This is the last Friday in February which means we are coming to the close of Black History Month. Therefore I want to share a Black History moment that connects with our Lenten series. This Sunday's question of Jesus asks why we call him Lord but don't do what he says. It pries into the gaps we have between our stated ideals and our day-to-day realities. This disconnect was recognized and stated so well many years ago by Frederick Douglass.
Douglass was born enslaved in Maryland but escaped to freedom around the age of 20. Though there was not a record of his birth to know exactly which year or day he was born, he chose February 14 for his birthday because his mother called him her "little Valentine." He thought of joining a white Methodist Church, but couldn't abide with the segregation, so he joined an the all-black African Methodist Episcopal denomination. He became a preacher teaching himself to read and write. Though he never received a college education he went on to hold public offices, become a nationally known social reformer, publish numerous books, and even served as an advisor to presidents of the US.
In 1852 when he was in his early-mid thirties, he spoke in Rochester, NY on "The Meaning of July Fourth for the Negro." In this speech he spoke words that are hauntingly telling of what would be slavery's impact on our nation, and words that are also reflective of Jesus' warning of living with inconsistencies:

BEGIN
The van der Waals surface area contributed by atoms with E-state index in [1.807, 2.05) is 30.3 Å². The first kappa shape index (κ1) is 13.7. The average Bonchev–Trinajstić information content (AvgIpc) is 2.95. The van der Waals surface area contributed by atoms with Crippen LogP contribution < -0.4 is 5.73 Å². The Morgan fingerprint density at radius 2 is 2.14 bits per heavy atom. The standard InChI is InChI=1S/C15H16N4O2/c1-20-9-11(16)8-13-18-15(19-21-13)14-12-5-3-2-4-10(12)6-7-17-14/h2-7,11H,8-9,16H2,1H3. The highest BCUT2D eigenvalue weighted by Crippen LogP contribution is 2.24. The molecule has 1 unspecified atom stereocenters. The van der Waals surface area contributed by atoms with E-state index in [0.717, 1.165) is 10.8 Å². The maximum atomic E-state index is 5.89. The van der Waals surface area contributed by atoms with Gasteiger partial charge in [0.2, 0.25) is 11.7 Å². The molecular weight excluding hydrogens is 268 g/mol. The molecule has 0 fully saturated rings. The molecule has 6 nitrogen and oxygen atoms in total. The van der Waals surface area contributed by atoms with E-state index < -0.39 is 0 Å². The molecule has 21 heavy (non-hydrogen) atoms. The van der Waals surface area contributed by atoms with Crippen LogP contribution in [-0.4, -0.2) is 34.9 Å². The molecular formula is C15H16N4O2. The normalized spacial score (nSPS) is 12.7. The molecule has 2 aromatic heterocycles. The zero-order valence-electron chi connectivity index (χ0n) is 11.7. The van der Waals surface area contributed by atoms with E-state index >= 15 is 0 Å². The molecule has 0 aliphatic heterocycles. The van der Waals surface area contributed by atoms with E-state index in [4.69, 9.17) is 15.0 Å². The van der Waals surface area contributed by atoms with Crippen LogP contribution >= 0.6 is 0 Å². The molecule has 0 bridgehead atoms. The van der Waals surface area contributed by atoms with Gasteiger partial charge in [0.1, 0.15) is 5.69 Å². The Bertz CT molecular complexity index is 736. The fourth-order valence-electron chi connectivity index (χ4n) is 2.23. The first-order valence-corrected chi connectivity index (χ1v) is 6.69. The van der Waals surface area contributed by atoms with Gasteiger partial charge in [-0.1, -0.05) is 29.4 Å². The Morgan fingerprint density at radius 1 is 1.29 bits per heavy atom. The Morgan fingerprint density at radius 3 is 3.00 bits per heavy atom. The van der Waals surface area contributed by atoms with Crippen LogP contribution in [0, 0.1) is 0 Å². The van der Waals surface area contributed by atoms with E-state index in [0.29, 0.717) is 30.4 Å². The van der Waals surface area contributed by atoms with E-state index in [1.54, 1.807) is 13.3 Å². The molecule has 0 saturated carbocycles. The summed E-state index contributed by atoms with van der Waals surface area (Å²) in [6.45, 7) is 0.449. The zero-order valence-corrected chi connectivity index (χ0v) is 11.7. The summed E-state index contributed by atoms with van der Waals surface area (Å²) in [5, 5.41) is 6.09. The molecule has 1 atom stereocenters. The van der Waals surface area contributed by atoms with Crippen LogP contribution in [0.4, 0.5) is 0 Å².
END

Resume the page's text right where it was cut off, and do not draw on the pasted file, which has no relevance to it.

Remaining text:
"Fellow-citizens, I will not enlarge further on your national inconsistencies. The existence of slavery in this country brands your republicanism as a sham, your humanity as a base pretense, and your Christianity as a lie. It destroys your moral power abroad: it corrupts your politicians at home. It saps the foundation of religion; it makes your name a hissing and a bye-word to a mocking earth. It is the antagonistic force in your government, the only thing that seriously disturbs and endangers your Union.
It fetters your progress; it is the enemy of improvement; the deadly foe of education; it fosters pride; it breeds insolence; it promotes vice; it shelters crime; it is a curse to the earth that supports it; and yet you cling to it as if it were the sheet anchor of all your hopes. Oh! be warned! be warned! a horrible reptile is coiled up in your nation's bosom; the venomous creature is nursing at the tender breast of your youthful republic; for the love of God, tear away, and fling from you the hideous monster, and let the weight of twenty millions crush and destroy it forever!"
I am proud to serve a church that believes Black History is all our history and we share it together. May we continue to listen, learn and live the words we say about our national belief in being people equally created and about our Christian belief that all people are one in Christ.